Book Review: My Husband’s Sweethearts

October 21, 2008

My Husband’s Sweethearts, a Novel

by:  Bridget Asher

I read a review of this book in People Magazine.  It was published along with the review of Yesterday’s Weather.  It was a good review and peaked my interest.  I purchased them both, simultaneously.

There’s not an elaborate discussion about why I chose this book, other than the premise of it really intrigued me.  In reading it, that intrigue kept me glued.  I very much enjoyed reading this novel.  I must say… this book has “Screenplay” written all over it!  Personally, I could imagine it as a movie that I would definitely go and see… I hope it makes it way to The Big Screen.  It would be interesting to see who they’d cast for the characters.

This book is simple, yet complex.  It is written at just the right pace, with wonderful little “nuggets” of wisdon and insight into love, death, and family.  Simply, I would recommend this book along with many of the other ones that I’ve reviewed this Fall.  Speaking of Fall, this book is on my Fall Into Reading 2008 Challenge (link is below).

The Review:

Title:  My Husband’s Sweethearts, a novel

Author:  Bridget Asher

Author’s Website: http://www.bridgetasher.com/

Publisher:  Bantam-Dell / Delacorte Press

Publisher’s Website: www.bantamdell.com

Type:  Fiction

ISBN #:978-0-385-34189-9 (Hardcover)

Pages: 271

This book is a story of Lucy, a woman married to Artie, a dying man.  Lucy is an auditor with a well-established career and leading a “successful” life.  We meet Lucy, and her assistant Lindsay, while she is on a business trip.  The reader discovers that her dying husband has been cheating on her during her 4-year marriage to him.  She has been away from Artie for 6 months on trips in order to avoid him due to his “transgressions.”  Artie makes, what I believe to be, the sweetest attempts to win her back.  He does so by sending her flowers, wherever she is at on her business trips, accompanied by small flower cards with numbered reasons as to why he loves her.  These cards span from memories they shared to actual things about her and/or their relationship.

She arrives home, takes up residence in the guest bedroom, and is faced with the fact that Artie has only, at most, one month left to live.  In summary, he gives her his “black book” of sweethearts.  The reason being is that she is bitter that she must endure his death alone… and why should she when he has these other women in his life?  Why aren’t they enduring this as well?  So, back to the guest bedroom she heads, black book in hand.  In a drunken mindset, she makes a few calls, after midnight, to these women and leaves them messages to “schedule their time with Artie” while he is on his deathbed.  Most hang up or ignore the call… but, two women do not: Eleanor and Elspa.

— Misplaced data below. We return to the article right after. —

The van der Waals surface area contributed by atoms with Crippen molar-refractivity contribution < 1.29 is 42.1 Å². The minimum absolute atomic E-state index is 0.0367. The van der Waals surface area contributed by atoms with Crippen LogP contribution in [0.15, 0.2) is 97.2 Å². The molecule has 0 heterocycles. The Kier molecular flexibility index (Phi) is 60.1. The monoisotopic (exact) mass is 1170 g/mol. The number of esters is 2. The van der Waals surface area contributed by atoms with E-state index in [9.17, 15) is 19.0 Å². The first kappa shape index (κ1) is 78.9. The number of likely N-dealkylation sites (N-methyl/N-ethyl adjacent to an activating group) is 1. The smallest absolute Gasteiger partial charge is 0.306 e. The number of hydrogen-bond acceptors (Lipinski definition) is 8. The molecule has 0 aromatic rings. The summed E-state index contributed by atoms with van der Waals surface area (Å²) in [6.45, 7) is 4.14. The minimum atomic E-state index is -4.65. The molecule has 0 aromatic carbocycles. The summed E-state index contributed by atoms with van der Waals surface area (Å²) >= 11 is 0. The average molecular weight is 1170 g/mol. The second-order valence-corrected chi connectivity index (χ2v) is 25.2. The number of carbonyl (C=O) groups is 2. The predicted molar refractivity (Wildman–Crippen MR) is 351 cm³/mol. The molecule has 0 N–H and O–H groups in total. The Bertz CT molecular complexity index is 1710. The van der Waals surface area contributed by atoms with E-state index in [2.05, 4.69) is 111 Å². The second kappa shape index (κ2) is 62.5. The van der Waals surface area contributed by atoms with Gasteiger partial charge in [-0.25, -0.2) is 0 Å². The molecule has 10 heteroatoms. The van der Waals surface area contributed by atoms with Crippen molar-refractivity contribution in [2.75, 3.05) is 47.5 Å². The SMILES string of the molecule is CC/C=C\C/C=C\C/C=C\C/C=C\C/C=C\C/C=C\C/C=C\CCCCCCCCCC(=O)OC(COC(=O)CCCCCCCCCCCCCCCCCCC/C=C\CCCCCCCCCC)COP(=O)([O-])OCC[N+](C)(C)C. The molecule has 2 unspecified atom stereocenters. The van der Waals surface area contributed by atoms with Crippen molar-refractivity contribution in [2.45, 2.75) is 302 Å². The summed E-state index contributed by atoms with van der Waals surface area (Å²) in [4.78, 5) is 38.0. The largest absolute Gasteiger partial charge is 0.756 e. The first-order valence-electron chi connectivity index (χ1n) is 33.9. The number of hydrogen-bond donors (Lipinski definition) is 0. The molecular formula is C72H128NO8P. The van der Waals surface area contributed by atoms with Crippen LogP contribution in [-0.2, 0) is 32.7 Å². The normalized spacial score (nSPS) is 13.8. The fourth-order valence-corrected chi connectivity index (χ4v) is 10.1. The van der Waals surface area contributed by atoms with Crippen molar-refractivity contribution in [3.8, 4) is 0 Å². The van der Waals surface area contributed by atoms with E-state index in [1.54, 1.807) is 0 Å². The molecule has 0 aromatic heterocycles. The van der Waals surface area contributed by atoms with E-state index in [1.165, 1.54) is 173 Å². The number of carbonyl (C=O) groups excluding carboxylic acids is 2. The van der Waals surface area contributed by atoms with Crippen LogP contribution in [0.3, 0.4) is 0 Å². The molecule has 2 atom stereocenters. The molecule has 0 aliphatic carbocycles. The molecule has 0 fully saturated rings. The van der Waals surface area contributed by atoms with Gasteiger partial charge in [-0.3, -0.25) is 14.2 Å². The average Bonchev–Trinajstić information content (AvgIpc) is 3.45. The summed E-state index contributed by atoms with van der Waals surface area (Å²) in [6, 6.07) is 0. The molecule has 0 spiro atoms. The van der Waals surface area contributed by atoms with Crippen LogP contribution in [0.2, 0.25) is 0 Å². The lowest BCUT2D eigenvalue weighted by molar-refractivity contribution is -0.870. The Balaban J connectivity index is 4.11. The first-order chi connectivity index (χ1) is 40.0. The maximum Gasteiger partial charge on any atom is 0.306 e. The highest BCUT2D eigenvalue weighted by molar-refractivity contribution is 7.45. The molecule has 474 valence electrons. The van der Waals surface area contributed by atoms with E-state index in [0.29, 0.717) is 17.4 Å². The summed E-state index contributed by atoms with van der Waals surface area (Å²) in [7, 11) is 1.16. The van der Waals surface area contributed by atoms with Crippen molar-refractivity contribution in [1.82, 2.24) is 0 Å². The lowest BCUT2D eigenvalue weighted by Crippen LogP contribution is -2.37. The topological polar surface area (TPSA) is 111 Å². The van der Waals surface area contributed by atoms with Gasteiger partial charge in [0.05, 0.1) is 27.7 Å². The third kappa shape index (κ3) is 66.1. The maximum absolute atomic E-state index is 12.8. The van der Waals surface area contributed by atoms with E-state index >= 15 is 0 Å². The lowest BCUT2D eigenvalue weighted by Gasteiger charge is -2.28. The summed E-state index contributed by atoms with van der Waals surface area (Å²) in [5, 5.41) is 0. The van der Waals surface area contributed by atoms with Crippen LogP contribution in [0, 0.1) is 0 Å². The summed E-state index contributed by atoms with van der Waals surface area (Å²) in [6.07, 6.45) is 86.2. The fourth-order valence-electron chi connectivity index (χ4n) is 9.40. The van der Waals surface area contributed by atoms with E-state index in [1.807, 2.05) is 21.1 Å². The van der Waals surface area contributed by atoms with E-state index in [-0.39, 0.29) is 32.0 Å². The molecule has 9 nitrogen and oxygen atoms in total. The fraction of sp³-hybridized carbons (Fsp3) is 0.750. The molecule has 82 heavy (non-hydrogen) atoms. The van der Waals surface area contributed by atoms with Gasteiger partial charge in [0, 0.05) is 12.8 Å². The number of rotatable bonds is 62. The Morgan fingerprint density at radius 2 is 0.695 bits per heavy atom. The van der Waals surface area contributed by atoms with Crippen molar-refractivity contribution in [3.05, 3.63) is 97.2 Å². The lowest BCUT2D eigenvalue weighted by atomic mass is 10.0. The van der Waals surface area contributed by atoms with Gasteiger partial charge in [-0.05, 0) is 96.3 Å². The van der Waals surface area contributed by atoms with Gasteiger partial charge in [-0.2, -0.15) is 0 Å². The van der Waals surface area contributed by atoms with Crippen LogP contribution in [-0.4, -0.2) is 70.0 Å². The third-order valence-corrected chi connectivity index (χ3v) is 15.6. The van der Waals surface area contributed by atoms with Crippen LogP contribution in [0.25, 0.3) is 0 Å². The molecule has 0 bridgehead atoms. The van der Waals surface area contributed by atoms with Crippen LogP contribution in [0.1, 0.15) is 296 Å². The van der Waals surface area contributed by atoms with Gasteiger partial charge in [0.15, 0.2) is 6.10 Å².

Elspa is an eccentric young woman, piercings, crazy hair and all.  She left college to stay at Lucy’s home to share Artie’s last days.  Eleanor, a bitter woman who is closer to Artie’s age (early 50’s), also arrives to read him the riot act.  Lucy’s Mother, Joan, is also a presence in Lucy’s home… keeping up the garden and attempting to be there for Lucy.  She brings along her dachshund, Bogie, who is overly endowed and wears homemade “jockstraps” to keep his appendage from scraping on the ground (we love Bogie and Lucy’s Mom).

Lucy makes the managerial decision to have Eleanor orchestrate the visits of all of the sweethearts in the blackbook.  In addition, Elspa is to reach her dream of getting her 3-year old daughter back from her parents.  Joan is to handle Artie’s funeral arrangements, as she is a multiple-time widow and the right person for the job.  Lastly, Lucy’s goal is to reunite Artie with his grown son, John, and for John to learn about is father before his death.

This host of characters is a perfect compliment to Lucy and Artie’s journey of healing and forgiveness during his last days.  What they discover, is that there is a common love shared amongst them all.  How they get to that familial love is for the reader to discover when they pick up this great read.

My Favorite Quotes From the Book:

 “Love isn’t logical,” I insist.  “It’s immune to logic.”

Title of a Chapter: “You Can’t Always Eat Your Way Out of a Problem-but If You Want to Try, Begin with Chocolate”

“He has a depth of attention that comes with his love that is keen and sharp.”

“Everyone should hear their own eulogies-but the notes, aren’t they kind of a love song?  And aren’t the best eulogies a kind of love song?”

“We need to love each other again, with all that love entails-even the hard things, like forgiveness and acceptance.  I don’t think it makes logical sense-that one love can bring back another love-but it’s true.”

“Does my soul look fat in this body?”

On Sher’s “One to Ten Scale:” 

I like the kind of books that keep me up, in bed, at night… that I just can’t close my eyes because I want to keep learning the story.  This story did that for me.  Mainly, I think, because this is a story that I could see really happening to somebody.  And, Lucy is such a great protagonist… a person that I can relate with as to how she deals with things.  When I read a story like this… and it grabs me… not because of anything other than my soul can relate… then, I have to say I really liked the book.  Bridget Asher earns a 9!  I’d share this book with a girlfriend, no qualms about it.

Buy My Husband’s Sweethearts at Amazon.com.

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